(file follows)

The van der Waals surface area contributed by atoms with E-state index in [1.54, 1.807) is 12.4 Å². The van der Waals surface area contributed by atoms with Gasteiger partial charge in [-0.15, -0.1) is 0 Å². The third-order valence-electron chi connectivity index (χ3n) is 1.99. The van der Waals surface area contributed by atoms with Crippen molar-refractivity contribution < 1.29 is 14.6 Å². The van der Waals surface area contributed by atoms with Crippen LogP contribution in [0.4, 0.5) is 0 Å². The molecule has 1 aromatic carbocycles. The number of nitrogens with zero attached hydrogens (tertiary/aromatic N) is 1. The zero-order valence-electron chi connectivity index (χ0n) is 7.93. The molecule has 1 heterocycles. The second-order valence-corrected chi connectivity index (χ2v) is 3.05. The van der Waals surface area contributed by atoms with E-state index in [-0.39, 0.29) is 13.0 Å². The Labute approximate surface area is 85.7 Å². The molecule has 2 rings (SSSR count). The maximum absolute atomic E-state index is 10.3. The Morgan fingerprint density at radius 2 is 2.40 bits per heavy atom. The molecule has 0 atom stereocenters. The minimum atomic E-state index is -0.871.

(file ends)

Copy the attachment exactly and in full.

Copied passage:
The van der Waals surface area contributed by atoms with E-state index in [1.54, 1.807) is 12.4 Å². The van der Waals surface area contributed by atoms with Gasteiger partial charge in [-0.15, -0.1) is 0 Å². The third-order valence-electron chi connectivity index (χ3n) is 1.99. The van der Waals surface area contributed by atoms with Crippen molar-refractivity contribution < 1.29 is 14.6 Å². The van der Waals surface area contributed by atoms with Crippen LogP contribution in [0.4, 0.5) is 0 Å². The molecule has 1 aromatic carbocycles. The number of nitrogens with zero attached hydrogens (tertiary/aromatic N) is 1. The zero-order valence-electron chi connectivity index (χ0n) is 7.93. The molecule has 1 heterocycles. The second-order valence-corrected chi connectivity index (χ2v) is 3.05. The van der Waals surface area contributed by atoms with E-state index in [-0.39, 0.29) is 13.0 Å². The Labute approximate surface area is 85.7 Å². The molecule has 2 rings (SSSR count). The maximum absolute atomic E-state index is 10.3. The Morgan fingerprint density at radius 2 is 2.40 bits per heavy atom. The molecule has 0 atom stereocenters. The minimum atomic E-state index is -0.871.